Agricultural Economics Department


Date of this Version

August 2003


Published in Cornhusker Economics, 08/27/2003. Produced by the Cooperative Extension, Institute of Agriculture and Natural Resources, Department of Agricultural Economics, University of Nebraska–Lincoln.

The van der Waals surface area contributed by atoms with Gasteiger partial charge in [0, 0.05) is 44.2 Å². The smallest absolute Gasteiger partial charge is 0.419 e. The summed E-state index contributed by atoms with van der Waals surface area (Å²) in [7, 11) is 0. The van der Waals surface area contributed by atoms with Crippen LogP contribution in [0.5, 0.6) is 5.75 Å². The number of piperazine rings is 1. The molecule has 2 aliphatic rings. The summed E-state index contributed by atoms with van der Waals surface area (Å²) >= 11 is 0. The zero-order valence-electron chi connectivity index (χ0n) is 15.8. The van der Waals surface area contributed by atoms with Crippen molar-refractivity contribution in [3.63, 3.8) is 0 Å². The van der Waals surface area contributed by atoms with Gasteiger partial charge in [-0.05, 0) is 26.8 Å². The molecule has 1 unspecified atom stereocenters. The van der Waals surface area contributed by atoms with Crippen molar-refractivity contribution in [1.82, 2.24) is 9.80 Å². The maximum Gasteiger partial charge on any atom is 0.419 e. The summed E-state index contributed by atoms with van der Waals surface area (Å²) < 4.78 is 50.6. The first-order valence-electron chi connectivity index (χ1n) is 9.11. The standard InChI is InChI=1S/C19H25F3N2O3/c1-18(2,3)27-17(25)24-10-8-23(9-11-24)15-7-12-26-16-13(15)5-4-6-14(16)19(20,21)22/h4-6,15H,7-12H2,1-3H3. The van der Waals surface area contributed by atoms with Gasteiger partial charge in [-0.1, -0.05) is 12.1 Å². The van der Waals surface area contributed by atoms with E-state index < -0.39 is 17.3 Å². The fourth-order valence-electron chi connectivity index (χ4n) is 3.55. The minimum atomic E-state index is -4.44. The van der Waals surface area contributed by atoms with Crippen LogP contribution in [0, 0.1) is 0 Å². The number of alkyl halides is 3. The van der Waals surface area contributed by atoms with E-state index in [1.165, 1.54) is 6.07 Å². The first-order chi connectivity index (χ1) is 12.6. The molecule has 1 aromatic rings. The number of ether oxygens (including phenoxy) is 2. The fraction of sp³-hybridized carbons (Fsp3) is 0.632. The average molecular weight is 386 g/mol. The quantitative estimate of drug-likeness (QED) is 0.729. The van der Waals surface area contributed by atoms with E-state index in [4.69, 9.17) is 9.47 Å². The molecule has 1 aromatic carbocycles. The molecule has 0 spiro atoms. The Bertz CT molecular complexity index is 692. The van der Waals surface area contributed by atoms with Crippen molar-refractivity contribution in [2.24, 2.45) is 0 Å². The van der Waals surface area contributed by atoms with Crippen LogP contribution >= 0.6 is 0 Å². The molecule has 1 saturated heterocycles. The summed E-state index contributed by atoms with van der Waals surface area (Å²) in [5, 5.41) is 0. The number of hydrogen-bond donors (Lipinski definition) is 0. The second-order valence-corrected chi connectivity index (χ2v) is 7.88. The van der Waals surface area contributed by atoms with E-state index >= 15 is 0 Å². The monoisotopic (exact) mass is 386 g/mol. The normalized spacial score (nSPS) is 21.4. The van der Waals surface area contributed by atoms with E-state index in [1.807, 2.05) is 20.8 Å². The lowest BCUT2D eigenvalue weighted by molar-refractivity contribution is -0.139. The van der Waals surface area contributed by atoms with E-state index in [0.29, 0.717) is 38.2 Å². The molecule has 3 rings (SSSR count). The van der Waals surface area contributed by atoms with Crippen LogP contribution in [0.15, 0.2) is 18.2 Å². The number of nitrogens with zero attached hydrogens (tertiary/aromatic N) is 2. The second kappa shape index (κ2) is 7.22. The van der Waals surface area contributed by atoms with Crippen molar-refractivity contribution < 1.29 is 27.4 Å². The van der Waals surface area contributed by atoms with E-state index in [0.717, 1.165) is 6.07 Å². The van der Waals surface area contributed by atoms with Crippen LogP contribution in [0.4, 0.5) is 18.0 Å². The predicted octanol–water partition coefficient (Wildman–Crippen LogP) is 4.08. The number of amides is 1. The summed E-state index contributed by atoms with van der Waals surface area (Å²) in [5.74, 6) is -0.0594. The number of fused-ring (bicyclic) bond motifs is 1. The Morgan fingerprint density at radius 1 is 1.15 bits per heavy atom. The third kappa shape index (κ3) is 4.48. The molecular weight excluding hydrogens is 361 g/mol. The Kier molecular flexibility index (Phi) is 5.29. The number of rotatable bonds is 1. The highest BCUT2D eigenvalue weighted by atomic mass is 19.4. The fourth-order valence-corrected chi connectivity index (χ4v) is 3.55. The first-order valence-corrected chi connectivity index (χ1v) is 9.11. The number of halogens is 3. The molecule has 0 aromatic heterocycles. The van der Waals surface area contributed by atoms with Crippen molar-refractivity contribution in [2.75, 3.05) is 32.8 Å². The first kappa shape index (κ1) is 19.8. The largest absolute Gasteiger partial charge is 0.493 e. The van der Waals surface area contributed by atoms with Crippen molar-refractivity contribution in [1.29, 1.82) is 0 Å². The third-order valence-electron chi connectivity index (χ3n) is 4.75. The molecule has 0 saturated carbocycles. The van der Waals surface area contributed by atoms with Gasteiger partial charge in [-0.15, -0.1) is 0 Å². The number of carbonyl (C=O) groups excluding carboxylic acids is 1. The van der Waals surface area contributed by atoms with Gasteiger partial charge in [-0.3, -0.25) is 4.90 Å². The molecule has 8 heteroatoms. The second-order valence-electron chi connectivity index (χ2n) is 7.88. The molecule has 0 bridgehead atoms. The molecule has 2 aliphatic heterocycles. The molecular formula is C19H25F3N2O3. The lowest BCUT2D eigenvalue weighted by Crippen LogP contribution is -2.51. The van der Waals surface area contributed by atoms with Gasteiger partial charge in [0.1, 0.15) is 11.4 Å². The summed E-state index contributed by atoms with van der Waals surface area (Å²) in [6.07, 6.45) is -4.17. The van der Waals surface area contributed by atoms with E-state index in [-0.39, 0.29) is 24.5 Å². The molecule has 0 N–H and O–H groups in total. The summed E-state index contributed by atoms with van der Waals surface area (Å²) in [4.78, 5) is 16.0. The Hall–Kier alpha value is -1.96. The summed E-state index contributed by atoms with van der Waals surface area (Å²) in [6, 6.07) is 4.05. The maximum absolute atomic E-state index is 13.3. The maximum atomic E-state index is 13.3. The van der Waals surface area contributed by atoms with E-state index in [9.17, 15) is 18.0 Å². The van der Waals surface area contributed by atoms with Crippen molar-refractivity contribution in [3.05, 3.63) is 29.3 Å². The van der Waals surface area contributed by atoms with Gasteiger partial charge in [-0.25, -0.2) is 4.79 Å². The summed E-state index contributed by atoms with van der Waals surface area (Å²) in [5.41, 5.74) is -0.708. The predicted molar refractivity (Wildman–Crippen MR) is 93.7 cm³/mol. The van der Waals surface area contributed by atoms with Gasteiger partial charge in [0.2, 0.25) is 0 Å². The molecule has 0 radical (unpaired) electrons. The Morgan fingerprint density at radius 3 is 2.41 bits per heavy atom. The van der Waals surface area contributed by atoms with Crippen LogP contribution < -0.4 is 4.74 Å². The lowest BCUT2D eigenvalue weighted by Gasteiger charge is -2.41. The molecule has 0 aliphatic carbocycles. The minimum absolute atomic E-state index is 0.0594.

What started out as a relatively good crop year for Nebraska rapidly changed during mid-summer. With the drought of 2002 fresh on producers’ minds this spring, many were relieved to receive enough precipitation and good planting weather to get the corn and soybean crop off to an above average start. A return to hot and dry conditions across much of Nebraska and other Corn Belt states in 2003, however, has resulted in a deterioration of crop conditions and lower yield expectations.